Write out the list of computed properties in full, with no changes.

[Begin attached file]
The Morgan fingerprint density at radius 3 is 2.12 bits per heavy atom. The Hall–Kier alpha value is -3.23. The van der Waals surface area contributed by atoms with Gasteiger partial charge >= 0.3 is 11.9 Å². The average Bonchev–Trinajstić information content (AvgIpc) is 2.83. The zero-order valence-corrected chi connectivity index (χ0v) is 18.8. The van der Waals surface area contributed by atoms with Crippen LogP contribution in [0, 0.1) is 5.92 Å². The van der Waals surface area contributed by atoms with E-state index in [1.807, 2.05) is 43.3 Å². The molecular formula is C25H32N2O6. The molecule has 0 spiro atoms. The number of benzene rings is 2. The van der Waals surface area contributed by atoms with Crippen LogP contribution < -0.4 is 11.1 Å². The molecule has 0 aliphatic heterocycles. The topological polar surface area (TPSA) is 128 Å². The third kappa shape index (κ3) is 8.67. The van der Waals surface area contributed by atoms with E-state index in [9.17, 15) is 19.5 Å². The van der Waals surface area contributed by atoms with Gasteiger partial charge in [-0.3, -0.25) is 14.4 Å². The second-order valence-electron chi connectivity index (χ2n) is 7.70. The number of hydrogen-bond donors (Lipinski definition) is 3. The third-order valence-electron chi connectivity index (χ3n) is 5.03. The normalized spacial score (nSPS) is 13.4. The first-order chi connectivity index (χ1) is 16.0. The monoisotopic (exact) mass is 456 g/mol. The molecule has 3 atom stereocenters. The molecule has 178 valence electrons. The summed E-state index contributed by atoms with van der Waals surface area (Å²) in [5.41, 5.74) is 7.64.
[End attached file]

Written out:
The Morgan fingerprint density at radius 3 is 2.12 bits per heavy atom. The Hall–Kier alpha value is -3.23. The van der Waals surface area contributed by atoms with Gasteiger partial charge >= 0.3 is 11.9 Å². The average Bonchev–Trinajstić information content (AvgIpc) is 2.83. The zero-order valence-corrected chi connectivity index (χ0v) is 18.8. The van der Waals surface area contributed by atoms with Crippen LogP contribution in [0, 0.1) is 5.92 Å². The van der Waals surface area contributed by atoms with E-state index in [1.807, 2.05) is 43.3 Å². The molecular formula is C25H32N2O6. The molecule has 0 spiro atoms. The number of benzene rings is 2. The van der Waals surface area contributed by atoms with Crippen LogP contribution < -0.4 is 11.1 Å². The molecule has 0 aliphatic heterocycles. The topological polar surface area (TPSA) is 128 Å². The third kappa shape index (κ3) is 8.67. The van der Waals surface area contributed by atoms with E-state index in [9.17, 15) is 19.5 Å². The van der Waals surface area contributed by atoms with Gasteiger partial charge in [-0.3, -0.25) is 14.4 Å². The second-order valence-electron chi connectivity index (χ2n) is 7.70. The number of hydrogen-bond donors (Lipinski definition) is 3. The third-order valence-electron chi connectivity index (χ3n) is 5.03. The normalized spacial score (nSPS) is 13.4. The first-order chi connectivity index (χ1) is 16.0. The monoisotopic (exact) mass is 456 g/mol. The molecule has 3 atom stereocenters. The molecule has 178 valence electrons. The summed E-state index contributed by atoms with van der Waals surface area (Å²) in [5.41, 5.74) is 7.64.